Facebook Messenger

Facebook Messenger has over 1.2 million users and is among the richest messaging channels available for businesses to reach customers. Engage them with experiences that includes carousels, quick replies, emojis and conversation extensions. Messenger supports it all.


Facebook Messenger supports a wide variety of capabilities as seen in the channel capabilities grid. Below is a detailed view of each capabilities.

Content Types

  • Text

    Full SupportAPI
  • Image

    Full SupportAPI
  • File

    Partial SupportAPI
  • Emoji

    Full SupportAPI
  • GIF

    Full SupportAPI
  • Location

    Partial SupportAPI

Action Types

  • Link

    Full SupportAPI
  • Extension

    Full SupportAPI
  • Buy

    Full SupportAPI
  • Postback

    Full SupportAPI
  • Reply

    Full SupportAPI
  • Location Request

    Full SupportAPI

Structured Messages

  • Compound Message

    Full SupportAPI
  • Carousel

    Full SupportAPI


  • Typing

    Full SupportAPI
  • Read

    Full SupportAPI
  • Conversation Start

    Full SupportAPI

Delivery Events

Delivery events allow you to track deliveries of Smooch messages to Facebook Messenger by subscribing to the message:delivery:channel webhook. Failures to deliver a message to Facebook Messenger can be detected by subscribing to the message:delivery:failure webhook.

The Facebook Messenger message IDs associated with each Smooch message are available in delivery event payloads in the externalMessages property.

Configuring Facebook Messenger

A business on Facebook Messenger is represented by a Facebook page, which is owned by a Facebook account. A page owner can grant access to a 3rd party Facebook app, allowing it to interact with that page on the owner’s behalf. This is how the Smooch Facebook Messenger integration works.

There are two ways to configure a new integration. If you’re integrating Smooch with your own Facebook page, you can do so via the web dashboard. With this option you’re granting Smooch’s own Facebook app access to your page. However, if you’re integrating Smooch on behalf of your customer then you will need to use the Integration API.

Using the Dashboard

In this option you’re granting Smooch access to your own Facebook page. Note that your Facebook account must have Admin access to the page in question. You can check this from your Facebook page by browsing to Settings > Page Roles.

You can find the Smooch Messenger integration in the Integrations menu bar tab of the Smooch dashboard. When you click Authenticate, you will be redirected to Facebook where you will be prompted to grant Smooch access to interact with pages on your behalf.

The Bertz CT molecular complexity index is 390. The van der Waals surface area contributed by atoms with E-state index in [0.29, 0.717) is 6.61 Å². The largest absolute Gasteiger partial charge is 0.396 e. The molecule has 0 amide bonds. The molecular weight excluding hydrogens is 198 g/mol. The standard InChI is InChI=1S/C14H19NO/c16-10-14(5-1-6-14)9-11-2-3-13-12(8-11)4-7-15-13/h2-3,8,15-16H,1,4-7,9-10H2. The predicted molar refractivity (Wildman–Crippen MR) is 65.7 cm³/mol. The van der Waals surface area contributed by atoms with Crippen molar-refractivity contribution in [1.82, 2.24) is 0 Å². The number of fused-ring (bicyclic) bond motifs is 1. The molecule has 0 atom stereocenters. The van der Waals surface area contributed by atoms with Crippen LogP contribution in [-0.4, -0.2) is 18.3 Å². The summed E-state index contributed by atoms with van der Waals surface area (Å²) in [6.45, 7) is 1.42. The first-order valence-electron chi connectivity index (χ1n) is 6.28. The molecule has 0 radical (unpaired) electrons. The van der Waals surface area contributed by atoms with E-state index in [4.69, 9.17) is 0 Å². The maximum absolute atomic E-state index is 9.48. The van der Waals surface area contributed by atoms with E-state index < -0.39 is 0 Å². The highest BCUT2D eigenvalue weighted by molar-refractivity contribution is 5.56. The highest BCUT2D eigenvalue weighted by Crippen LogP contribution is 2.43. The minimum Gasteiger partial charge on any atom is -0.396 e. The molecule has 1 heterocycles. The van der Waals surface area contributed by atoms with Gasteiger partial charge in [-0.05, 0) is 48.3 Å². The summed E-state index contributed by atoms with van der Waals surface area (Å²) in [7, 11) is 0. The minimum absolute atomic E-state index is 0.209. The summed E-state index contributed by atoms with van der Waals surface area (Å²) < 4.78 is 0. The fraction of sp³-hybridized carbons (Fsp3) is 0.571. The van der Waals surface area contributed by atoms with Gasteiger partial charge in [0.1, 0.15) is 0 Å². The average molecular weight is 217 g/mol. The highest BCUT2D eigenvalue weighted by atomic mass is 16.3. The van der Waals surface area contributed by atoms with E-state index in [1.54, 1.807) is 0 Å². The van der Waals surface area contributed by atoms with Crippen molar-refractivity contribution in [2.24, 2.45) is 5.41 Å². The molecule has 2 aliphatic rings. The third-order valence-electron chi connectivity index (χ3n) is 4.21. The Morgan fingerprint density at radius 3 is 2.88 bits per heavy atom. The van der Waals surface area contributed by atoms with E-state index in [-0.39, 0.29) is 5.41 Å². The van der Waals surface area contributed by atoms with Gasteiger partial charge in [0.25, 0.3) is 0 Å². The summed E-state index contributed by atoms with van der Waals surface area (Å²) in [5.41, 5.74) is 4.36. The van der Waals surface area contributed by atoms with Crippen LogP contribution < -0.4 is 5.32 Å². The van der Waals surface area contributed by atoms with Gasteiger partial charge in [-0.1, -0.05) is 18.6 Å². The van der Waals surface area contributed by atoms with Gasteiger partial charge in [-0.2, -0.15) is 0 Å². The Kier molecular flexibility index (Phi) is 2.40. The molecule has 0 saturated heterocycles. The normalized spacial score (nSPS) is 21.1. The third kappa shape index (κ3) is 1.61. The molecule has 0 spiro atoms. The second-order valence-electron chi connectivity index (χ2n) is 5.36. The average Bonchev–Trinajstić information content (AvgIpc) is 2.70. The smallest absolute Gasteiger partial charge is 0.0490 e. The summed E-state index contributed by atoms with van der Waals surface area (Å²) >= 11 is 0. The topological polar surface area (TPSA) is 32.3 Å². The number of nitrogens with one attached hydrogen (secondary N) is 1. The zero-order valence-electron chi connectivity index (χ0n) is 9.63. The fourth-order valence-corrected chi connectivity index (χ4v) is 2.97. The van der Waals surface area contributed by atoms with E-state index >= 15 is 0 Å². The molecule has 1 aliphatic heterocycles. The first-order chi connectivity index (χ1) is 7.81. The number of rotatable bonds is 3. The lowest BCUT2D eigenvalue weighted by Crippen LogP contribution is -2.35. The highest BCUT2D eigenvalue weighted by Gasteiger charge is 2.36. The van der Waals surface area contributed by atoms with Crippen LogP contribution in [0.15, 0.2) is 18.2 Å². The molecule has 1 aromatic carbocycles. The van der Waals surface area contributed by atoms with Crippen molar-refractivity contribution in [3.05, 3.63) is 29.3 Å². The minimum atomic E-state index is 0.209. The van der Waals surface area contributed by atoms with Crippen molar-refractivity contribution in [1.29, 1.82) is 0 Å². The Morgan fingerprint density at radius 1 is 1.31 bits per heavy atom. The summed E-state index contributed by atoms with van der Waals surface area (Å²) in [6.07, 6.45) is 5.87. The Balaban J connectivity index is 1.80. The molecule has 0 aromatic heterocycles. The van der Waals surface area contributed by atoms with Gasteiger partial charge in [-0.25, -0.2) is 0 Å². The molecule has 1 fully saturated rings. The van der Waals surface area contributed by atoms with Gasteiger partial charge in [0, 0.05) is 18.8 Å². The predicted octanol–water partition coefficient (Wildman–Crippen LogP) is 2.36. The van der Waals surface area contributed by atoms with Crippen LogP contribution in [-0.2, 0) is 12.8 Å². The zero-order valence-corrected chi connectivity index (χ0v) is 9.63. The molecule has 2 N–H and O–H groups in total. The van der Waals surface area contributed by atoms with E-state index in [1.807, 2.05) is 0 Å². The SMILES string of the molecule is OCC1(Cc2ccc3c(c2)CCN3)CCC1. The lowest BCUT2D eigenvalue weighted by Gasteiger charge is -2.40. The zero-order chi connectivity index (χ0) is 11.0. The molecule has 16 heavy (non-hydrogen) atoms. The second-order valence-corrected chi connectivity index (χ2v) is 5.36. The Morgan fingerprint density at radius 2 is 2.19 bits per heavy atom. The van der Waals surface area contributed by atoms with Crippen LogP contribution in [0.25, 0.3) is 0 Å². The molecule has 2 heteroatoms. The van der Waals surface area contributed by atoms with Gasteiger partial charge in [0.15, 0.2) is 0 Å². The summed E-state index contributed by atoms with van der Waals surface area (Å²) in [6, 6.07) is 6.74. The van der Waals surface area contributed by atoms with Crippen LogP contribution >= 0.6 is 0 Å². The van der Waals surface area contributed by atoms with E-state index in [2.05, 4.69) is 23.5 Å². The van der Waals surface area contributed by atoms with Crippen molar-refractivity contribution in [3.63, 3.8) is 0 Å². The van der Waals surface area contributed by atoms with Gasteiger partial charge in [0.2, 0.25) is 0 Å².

Facebook Messenger OAuth Prompt

Once your Facebook account is connected to Smooch, select your Facebook page and hit save. You should now be able to receive messages from your Facebook page and reply via any of your configured business systems or with the Smooch API.

Using the Integration API

If you’re building your own user experience for users integrating their Facebook page with your software, this option is for you. In this scenario after you’ve obtained authorization from the Facebook page owner, you will create the Smooch integration via the Integration API. To begin you must first have your own Facebook app with your own company name and logo. This Facebook app represents your business identity in the Facebook platform whenever you request permission to act on behalf of another Facebook user.

Quick Start

Before you submit your App Review you can get a Smooch integration up and running quickly on one of your own pages by issuing yourself a page access token via the Facebook dashboard. From your App settings choose Messenger > Settings > Token Generation.

Generate a page token for your own page
Facebook App Permissions

Before you go live your app will need to request some special Facebook permissions in order to integrate with Smooch. These additional permissions will require your Facebook app to pass an App Review. The permissions subject to review are:

  • manage_pages: Required for listing a user’s pages and obtaining page access tokens. To add review submission, from the Facebook dashboard browse to the App Review section, then click Start Submission.
  • pages_messaging: Required for sending and receiving messages. First, add the Messenger product to your app, and then add this permission to your review request from the Messenger section of the Facebook dashboard.
Integration Flow Overview

When a user integrates their page with your software, the sequence will typically follows these steps:

  1. Obtain a user access token
  2. Use this token to query a list of the user’s Facebook pages
  3. Present this list to the user and prompt them to choose one
  4. Obtain a page access token for the selected page
  5. Create a new Smooch integration using this page access token

The first step is to request a user access token. This step represents the user granting you permission to act on their behalf. This can be done in a number of ways, each with their own strengths and weaknesses that are detailed below.

User Access Token: Facebook JavaScript SDK

The easiest way to implement a user access token flow is by using the Facebook JavaScript SDK. We’ve created a github sample project here that demonstrates this process end-to-end.

The first step is to embed the Facebook SDK script tag into your website. Then you’ll call FB.login(), requesting the scopes manage_mages and pages_messaging as seen below: